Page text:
Profile
 
 
Posted: 05 September 2009 01:13 PM   [ Ignore ]   [ # 50 ]  
Sr. Member
RankRankRankRank
Total Posts:  1639
Joined  2007-12-20

Tavish

You are AGAIN trying to desperately conflate two different arguments lindajean.  I don’t need your admittance to validate to me that Krugman has in fact abandaoned your claims.  HE has done that on his own.

He has done that “on his own” with no quotes directly from him—-just you making a statement that this is the reality.

There is a signficant difference between pulling the economy back from the precipice of disaster that it was teetering on from fall 2008 through spring 2009 and establishing major reform in the financial industry itself to prevent future disasters or at least help minimize them.  The argument that said that we have to nationalize the banks (which I fully endorsed btw) wasn’t the only way to help pull us back from the edge was simply wrong.

Nationalizing the banks is not the only way to pull us back from a precipice.  It is the only way to pull us back and to keep the fat cats from finagling which is what they continue to do.

Now, Congress has done some great things to help curb the derivatives market, exec pay caps, and other meaningful legislations to help correct some of the major problems that lead to this near total collapse.  These are the types of things you asserted would never happen and yet ehre we are, watching them happen as the markets have stabilized, just as I told you they would.

Great things! Please do tell what those great things are and how they are “reforming” wall street.

That said, it’s true that we aren’t done yet as we still need a complete and total reinstatement of Glass-Steagall with a 21st century facelift, among many, many other things.  THAT is the reform Krugman, yourself, and I ALL agree needs to happen.  But your claims from a couple months ago that the route the administration was taking to stabilize the markets etc was somehow worthless and insignificant is outright nonsense.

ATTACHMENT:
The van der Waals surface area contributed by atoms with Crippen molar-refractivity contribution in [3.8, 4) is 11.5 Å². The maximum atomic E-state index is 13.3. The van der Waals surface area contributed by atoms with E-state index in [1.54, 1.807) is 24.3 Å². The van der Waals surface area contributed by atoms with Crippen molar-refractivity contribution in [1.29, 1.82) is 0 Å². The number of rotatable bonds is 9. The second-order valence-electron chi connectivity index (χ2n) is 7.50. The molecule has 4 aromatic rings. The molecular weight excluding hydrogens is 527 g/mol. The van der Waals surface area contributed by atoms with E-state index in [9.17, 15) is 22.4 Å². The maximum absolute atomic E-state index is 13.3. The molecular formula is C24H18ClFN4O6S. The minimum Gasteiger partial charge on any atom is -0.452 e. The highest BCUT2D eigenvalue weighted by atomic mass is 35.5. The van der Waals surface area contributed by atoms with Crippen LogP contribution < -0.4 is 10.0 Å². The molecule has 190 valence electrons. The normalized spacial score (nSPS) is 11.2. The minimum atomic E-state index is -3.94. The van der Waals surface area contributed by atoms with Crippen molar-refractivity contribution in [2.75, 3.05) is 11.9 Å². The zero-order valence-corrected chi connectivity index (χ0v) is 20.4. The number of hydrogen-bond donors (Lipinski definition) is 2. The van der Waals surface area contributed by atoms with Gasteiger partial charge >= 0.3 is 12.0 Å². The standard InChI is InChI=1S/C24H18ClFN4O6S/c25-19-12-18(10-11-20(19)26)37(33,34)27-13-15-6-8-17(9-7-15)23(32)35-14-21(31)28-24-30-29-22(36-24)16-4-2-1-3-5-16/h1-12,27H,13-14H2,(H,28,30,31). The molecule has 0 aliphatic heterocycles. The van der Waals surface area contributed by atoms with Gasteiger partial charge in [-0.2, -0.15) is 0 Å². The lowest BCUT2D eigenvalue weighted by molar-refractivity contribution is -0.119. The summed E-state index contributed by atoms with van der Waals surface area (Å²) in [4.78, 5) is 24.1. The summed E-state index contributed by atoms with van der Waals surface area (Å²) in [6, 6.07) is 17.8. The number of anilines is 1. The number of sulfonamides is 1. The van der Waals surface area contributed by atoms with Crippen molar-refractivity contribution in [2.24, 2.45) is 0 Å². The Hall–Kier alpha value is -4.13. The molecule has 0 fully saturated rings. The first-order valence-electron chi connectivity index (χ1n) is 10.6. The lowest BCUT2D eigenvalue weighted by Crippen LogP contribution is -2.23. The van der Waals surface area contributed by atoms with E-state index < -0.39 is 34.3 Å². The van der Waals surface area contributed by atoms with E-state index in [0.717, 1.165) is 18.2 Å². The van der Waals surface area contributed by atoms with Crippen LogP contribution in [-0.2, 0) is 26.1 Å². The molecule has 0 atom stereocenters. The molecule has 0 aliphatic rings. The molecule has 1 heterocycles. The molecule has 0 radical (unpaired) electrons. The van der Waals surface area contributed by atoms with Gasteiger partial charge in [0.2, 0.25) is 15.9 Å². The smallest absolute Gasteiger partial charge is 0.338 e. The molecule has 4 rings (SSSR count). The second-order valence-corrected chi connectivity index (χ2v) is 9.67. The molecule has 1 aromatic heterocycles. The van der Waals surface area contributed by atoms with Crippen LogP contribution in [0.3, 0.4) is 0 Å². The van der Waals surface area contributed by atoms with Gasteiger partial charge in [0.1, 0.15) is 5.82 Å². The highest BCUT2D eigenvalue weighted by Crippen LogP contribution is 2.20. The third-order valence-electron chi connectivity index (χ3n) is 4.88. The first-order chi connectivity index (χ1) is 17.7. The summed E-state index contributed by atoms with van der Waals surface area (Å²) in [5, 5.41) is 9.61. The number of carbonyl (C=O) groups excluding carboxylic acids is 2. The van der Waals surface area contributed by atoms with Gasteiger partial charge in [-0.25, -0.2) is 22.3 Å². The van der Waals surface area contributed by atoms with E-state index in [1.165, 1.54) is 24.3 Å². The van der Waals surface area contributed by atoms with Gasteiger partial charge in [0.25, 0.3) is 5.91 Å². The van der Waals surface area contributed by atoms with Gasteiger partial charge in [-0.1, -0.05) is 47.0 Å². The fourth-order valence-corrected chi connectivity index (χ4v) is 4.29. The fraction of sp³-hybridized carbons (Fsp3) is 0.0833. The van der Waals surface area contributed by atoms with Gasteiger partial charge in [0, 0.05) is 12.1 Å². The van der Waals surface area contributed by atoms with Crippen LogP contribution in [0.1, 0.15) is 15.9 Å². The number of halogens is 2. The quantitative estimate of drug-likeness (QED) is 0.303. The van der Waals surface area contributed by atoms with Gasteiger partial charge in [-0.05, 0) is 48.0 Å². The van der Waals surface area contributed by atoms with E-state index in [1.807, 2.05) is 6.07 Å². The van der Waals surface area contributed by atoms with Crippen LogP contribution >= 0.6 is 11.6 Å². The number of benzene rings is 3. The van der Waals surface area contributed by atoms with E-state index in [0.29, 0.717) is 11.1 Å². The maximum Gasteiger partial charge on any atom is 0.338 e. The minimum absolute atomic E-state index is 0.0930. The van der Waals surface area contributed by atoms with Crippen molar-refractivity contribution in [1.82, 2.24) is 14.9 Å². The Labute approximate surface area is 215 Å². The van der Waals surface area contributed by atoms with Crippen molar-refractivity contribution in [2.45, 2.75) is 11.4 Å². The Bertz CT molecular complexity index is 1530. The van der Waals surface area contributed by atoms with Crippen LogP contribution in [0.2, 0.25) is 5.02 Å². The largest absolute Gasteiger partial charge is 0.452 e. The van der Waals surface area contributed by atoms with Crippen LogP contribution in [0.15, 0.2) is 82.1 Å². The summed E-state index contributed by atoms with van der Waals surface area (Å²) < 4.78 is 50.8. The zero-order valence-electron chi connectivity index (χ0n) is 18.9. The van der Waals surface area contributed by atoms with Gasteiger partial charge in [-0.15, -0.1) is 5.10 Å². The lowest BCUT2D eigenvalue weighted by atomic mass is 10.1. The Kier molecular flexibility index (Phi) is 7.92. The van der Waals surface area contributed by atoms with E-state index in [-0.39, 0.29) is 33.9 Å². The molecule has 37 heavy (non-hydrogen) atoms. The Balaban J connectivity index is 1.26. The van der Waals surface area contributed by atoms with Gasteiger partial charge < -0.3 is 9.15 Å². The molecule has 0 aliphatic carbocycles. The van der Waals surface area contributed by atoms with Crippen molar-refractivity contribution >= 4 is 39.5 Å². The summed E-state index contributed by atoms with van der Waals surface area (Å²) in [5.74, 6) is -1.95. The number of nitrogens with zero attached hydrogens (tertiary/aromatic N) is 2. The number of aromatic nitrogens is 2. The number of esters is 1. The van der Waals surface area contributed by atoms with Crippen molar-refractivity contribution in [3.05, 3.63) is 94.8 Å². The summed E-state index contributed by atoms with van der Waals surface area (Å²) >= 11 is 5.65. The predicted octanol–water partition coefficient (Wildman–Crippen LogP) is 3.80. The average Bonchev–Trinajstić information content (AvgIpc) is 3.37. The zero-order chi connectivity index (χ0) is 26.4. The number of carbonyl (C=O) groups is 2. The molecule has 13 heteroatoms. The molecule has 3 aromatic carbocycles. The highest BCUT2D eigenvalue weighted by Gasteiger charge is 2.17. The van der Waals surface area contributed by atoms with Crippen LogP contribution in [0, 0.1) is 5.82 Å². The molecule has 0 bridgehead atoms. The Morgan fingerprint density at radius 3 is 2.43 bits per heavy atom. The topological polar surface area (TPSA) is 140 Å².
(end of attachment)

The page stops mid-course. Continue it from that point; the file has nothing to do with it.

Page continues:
The claim was those “routes” were doing nothing to reform a corrupt and indolent system.

Now, I’ve no idea how far Congress will take financial reform down the roads we would like to see, but I am much more confident they can make that happen with a strong stock market compared to one on life support as you were arguing for before.


They have the ability to do what ever they want.  That is not the point.  The point is they have done little to nothing yet and there is absolutely no indication they will bring true reform .  They can’t even reform the health care system as they struggle now in complacency and “compromise.”  How in god’s name will they reform wall street ?

You can call me optimistic, but you said the same thing back earlier this year about the likelihood of the markets stabilizing by the end of the FY.  We will see.

Again, the markets stablizing is no indication that there will be reform.  They are two separate actions.